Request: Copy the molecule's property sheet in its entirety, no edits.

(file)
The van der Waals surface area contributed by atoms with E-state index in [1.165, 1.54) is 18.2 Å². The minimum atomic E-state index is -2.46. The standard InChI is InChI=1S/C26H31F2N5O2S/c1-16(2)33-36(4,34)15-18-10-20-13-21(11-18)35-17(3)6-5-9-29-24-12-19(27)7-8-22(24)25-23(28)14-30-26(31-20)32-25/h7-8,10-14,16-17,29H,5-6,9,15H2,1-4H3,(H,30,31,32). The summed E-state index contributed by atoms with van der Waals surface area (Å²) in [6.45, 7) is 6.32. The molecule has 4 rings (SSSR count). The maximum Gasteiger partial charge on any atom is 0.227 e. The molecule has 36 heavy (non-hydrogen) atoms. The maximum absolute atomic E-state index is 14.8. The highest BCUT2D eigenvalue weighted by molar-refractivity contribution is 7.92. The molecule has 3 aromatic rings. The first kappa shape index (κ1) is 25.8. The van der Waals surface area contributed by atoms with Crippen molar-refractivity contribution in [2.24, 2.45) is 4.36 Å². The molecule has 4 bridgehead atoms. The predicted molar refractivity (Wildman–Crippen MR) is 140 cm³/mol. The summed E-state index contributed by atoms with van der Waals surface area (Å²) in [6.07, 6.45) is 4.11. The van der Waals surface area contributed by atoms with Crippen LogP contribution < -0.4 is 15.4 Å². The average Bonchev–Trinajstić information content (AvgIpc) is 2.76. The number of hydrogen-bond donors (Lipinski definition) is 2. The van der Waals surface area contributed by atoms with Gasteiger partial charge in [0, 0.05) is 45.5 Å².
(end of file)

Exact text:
The van der Waals surface area contributed by atoms with E-state index in [1.165, 1.54) is 18.2 Å². The minimum atomic E-state index is -2.46. The standard InChI is InChI=1S/C26H31F2N5O2S/c1-16(2)33-36(4,34)15-18-10-20-13-21(11-18)35-17(3)6-5-9-29-24-12-19(27)7-8-22(24)25-23(28)14-30-26(31-20)32-25/h7-8,10-14,16-17,29H,5-6,9,15H2,1-4H3,(H,30,31,32). The summed E-state index contributed by atoms with van der Waals surface area (Å²) in [6.45, 7) is 6.32. The molecule has 4 rings (SSSR count). The maximum Gasteiger partial charge on any atom is 0.227 e. The molecule has 36 heavy (non-hydrogen) atoms. The maximum absolute atomic E-state index is 14.8. The highest BCUT2D eigenvalue weighted by molar-refractivity contribution is 7.92. The molecule has 3 aromatic rings. The first kappa shape index (κ1) is 25.8. The van der Waals surface area contributed by atoms with Crippen molar-refractivity contribution in [2.24, 2.45) is 4.36 Å². The molecule has 4 bridgehead atoms. The predicted molar refractivity (Wildman–Crippen MR) is 140 cm³/mol. The summed E-state index contributed by atoms with van der Waals surface area (Å²) in [6.07, 6.45) is 4.11. The van der Waals surface area contributed by atoms with Crippen LogP contribution < -0.4 is 15.4 Å². The average Bonchev–Trinajstić information content (AvgIpc) is 2.76. The number of hydrogen-bond donors (Lipinski definition) is 2. The van der Waals surface area contributed by atoms with Gasteiger partial charge in [0, 0.05) is 45.5 Å².